Princess Tutu - 7.5/10
Princess Tutu is a traditional family friendly fantasy with modern finesse. What is most charming about Princess Tutu is its earnest simplicity. The setting is that of a fairy tale: princes are noble, princesses are beautiful, love is eternal, and dreams come true. In a word, it sounds cheesy. And yet, I found myself sucked into it as it executed its premise expertly. While watching it I likened it to coming on a child playing make-believe. At first you find yourself only patronizing them. Clearly you know better; you just don't want to hurt any feelings. But strangely, against your will, you find that the enjoyment is genuine and that perhaps you're not so superior after all.
I think the other key to appreciating Princess Tutu is just knowing that it isn't trying to be subtle or deconstructionist. There are some twists and turns in the story that keep things interesting (more on that below), but these are merely the evolution of the genre. They are not a grim negation of what has come before such as what Evangelion or Madoka aimed to do for mecha and magical girl respectively.
Finally, where I watched the series only had the English dub. At first I considered this a bad thing but it grew on me rapidly. The anime has such a Western tone that hearing it in English seems natural after a short time. In addition, Luci Christian knocks it out of the park with her performance as Ahiru/Duck; after just a couple of episodes I had a hard time imagining this character with any other voice.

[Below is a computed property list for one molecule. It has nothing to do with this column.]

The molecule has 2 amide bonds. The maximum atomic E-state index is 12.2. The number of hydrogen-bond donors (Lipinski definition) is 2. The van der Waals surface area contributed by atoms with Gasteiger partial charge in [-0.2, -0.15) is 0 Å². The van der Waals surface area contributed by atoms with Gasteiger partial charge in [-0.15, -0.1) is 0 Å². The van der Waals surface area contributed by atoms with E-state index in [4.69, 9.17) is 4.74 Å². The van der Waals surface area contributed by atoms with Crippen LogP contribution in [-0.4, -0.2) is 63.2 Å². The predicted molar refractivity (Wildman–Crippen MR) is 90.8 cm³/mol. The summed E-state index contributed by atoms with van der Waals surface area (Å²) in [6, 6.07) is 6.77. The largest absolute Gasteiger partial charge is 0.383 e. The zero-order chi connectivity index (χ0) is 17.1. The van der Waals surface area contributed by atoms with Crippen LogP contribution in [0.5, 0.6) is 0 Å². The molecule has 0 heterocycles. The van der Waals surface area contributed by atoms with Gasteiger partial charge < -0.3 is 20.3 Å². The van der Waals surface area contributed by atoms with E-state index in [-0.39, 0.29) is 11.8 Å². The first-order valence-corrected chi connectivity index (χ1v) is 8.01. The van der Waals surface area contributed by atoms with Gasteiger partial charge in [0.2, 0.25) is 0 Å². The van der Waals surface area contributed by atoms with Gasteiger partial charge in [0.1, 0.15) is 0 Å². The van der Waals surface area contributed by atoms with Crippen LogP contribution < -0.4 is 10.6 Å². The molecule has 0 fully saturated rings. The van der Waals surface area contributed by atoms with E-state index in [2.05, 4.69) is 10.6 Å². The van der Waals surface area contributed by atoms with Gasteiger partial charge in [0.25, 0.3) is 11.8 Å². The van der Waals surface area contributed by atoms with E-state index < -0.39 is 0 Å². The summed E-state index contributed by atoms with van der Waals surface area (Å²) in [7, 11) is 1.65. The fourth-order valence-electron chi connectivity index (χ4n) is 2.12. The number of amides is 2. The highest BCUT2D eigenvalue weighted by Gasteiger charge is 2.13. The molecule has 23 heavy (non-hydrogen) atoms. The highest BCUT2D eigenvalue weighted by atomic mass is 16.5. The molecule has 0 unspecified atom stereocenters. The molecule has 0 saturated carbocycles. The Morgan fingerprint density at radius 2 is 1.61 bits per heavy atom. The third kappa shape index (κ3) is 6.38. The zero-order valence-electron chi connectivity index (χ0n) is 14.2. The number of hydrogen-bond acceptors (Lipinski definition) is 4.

First, let's get the obvious out of the way: the music. The entire series is based on various ballets, and many of the episodes feature orchestral music to match. I am far from being an expert on the pieces, but I did enjoy them as they added some variety to each episode.
Next, I'd like to tip my hat to the child characters. I normally criticize young characters in anime, saying time and time again how the choice of adolescents is to the detriment of the plot. This is one of the few series where I would say the age choice is entirely appropriate. The simpler emotional structure of the series would be drivel if coming from adults, but from 12-14-year-olds it is more believable. Fakir's development in particular fits the mold perfectly, although the arc they took him on was unexpected.